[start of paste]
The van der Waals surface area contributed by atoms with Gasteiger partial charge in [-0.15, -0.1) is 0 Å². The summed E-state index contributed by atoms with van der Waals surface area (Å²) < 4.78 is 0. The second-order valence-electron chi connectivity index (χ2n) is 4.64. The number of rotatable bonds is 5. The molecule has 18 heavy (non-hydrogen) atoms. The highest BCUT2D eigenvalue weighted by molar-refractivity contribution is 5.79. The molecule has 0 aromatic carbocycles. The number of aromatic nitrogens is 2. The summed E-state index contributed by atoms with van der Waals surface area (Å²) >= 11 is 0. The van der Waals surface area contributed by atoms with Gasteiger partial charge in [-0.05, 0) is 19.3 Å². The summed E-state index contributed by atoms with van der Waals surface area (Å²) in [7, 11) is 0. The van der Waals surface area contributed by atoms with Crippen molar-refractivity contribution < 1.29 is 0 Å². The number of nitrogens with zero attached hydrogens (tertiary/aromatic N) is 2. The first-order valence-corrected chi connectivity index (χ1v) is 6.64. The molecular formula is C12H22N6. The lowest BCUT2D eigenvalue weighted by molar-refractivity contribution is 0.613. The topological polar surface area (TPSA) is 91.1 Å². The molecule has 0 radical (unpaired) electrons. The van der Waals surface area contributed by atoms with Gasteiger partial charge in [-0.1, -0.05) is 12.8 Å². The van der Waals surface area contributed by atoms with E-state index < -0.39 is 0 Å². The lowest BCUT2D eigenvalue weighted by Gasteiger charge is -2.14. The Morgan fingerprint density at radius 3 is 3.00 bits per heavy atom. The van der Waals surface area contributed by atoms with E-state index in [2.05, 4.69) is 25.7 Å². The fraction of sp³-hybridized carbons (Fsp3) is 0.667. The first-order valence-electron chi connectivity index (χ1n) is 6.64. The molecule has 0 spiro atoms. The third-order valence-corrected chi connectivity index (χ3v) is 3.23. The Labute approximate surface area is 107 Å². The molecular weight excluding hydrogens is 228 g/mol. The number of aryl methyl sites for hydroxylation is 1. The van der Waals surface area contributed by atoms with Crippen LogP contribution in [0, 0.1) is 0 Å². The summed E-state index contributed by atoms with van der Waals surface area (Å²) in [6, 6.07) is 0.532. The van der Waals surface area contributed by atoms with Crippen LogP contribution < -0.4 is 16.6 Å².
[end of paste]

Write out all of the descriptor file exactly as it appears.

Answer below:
The van der Waals surface area contributed by atoms with Gasteiger partial charge in [-0.15, -0.1) is 0 Å². The summed E-state index contributed by atoms with van der Waals surface area (Å²) < 4.78 is 0. The second-order valence-electron chi connectivity index (χ2n) is 4.64. The number of rotatable bonds is 5. The molecule has 18 heavy (non-hydrogen) atoms. The highest BCUT2D eigenvalue weighted by molar-refractivity contribution is 5.79. The molecule has 0 aromatic carbocycles. The number of aromatic nitrogens is 2. The summed E-state index contributed by atoms with van der Waals surface area (Å²) >= 11 is 0. The van der Waals surface area contributed by atoms with Gasteiger partial charge in [-0.05, 0) is 19.3 Å². The summed E-state index contributed by atoms with van der Waals surface area (Å²) in [7, 11) is 0. The van der Waals surface area contributed by atoms with Crippen molar-refractivity contribution < 1.29 is 0 Å². The number of nitrogens with zero attached hydrogens (tertiary/aromatic N) is 2. The first-order valence-corrected chi connectivity index (χ1v) is 6.64. The molecular formula is C12H22N6. The lowest BCUT2D eigenvalue weighted by molar-refractivity contribution is 0.613. The topological polar surface area (TPSA) is 91.1 Å². The molecule has 0 radical (unpaired) electrons. The van der Waals surface area contributed by atoms with Gasteiger partial charge in [-0.1, -0.05) is 12.8 Å². The van der Waals surface area contributed by atoms with E-state index < -0.39 is 0 Å². The lowest BCUT2D eigenvalue weighted by Gasteiger charge is -2.14. The Morgan fingerprint density at radius 3 is 3.00 bits per heavy atom. The van der Waals surface area contributed by atoms with E-state index in [2.05, 4.69) is 25.7 Å². The fraction of sp³-hybridized carbons (Fsp3) is 0.667. The first-order valence-electron chi connectivity index (χ1n) is 6.64. The molecule has 0 spiro atoms. The third-order valence-corrected chi connectivity index (χ3v) is 3.23. The Labute approximate surface area is 107 Å². The molecular weight excluding hydrogens is 228 g/mol. The number of aryl methyl sites for hydroxylation is 1. The van der Waals surface area contributed by atoms with Crippen LogP contribution in [0, 0.1) is 0 Å². The summed E-state index contributed by atoms with van der Waals surface area (Å²) in [6, 6.07) is 0.532. The van der Waals surface area contributed by atoms with Crippen LogP contribution < -0.4 is 16.6 Å².